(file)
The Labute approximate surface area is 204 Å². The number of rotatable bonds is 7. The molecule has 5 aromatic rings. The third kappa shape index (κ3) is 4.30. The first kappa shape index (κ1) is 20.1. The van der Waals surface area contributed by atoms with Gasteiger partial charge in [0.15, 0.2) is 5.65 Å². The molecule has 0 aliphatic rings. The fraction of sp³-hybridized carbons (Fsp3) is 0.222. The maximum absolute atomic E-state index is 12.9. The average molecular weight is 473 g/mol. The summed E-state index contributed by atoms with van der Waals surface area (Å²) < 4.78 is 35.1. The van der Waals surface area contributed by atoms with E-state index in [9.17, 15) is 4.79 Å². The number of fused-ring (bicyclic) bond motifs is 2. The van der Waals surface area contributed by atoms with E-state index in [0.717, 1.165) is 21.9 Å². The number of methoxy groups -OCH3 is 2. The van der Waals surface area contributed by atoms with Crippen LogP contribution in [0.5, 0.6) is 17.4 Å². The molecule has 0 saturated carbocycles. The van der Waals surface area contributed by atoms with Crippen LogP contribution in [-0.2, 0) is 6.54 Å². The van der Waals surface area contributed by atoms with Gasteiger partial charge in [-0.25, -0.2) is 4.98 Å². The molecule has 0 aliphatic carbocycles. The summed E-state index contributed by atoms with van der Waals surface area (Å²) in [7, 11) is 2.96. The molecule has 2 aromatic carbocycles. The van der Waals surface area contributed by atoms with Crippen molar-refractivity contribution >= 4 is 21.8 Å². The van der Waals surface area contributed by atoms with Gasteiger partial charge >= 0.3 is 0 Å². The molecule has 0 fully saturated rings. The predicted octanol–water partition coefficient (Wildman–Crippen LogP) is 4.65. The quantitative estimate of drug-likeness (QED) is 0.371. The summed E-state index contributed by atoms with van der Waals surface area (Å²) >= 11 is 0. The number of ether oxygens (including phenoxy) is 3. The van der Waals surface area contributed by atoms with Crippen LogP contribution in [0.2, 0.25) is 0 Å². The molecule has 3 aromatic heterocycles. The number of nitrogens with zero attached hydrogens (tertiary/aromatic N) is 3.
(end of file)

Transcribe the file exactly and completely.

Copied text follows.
The Labute approximate surface area is 204 Å². The number of rotatable bonds is 7. The molecule has 5 aromatic rings. The third kappa shape index (κ3) is 4.30. The first kappa shape index (κ1) is 20.1. The van der Waals surface area contributed by atoms with Gasteiger partial charge in [0.15, 0.2) is 5.65 Å². The molecule has 0 aliphatic rings. The fraction of sp³-hybridized carbons (Fsp3) is 0.222. The maximum absolute atomic E-state index is 12.9. The average molecular weight is 473 g/mol. The summed E-state index contributed by atoms with van der Waals surface area (Å²) < 4.78 is 35.1. The van der Waals surface area contributed by atoms with E-state index in [9.17, 15) is 4.79 Å². The number of fused-ring (bicyclic) bond motifs is 2. The van der Waals surface area contributed by atoms with E-state index in [0.717, 1.165) is 21.9 Å². The number of methoxy groups -OCH3 is 2. The van der Waals surface area contributed by atoms with Crippen LogP contribution in [0.5, 0.6) is 17.4 Å². The molecule has 0 saturated carbocycles. The van der Waals surface area contributed by atoms with Crippen LogP contribution in [-0.2, 0) is 6.54 Å². The van der Waals surface area contributed by atoms with Gasteiger partial charge in [-0.25, -0.2) is 4.98 Å². The molecule has 0 aliphatic carbocycles. The summed E-state index contributed by atoms with van der Waals surface area (Å²) in [7, 11) is 2.96. The molecule has 2 aromatic carbocycles. The van der Waals surface area contributed by atoms with Crippen molar-refractivity contribution >= 4 is 21.8 Å². The van der Waals surface area contributed by atoms with Gasteiger partial charge >= 0.3 is 0 Å². The molecule has 0 fully saturated rings. The predicted octanol–water partition coefficient (Wildman–Crippen LogP) is 4.65. The quantitative estimate of drug-likeness (QED) is 0.371. The summed E-state index contributed by atoms with van der Waals surface area (Å²) >= 11 is 0. The number of ether oxygens (including phenoxy) is 3. The van der Waals surface area contributed by atoms with Crippen LogP contribution in [0.2, 0.25) is 0 Å². The molecule has 3 aromatic heterocycles. The number of nitrogens with zero attached hydrogens (tertiary/aromatic N) is 3.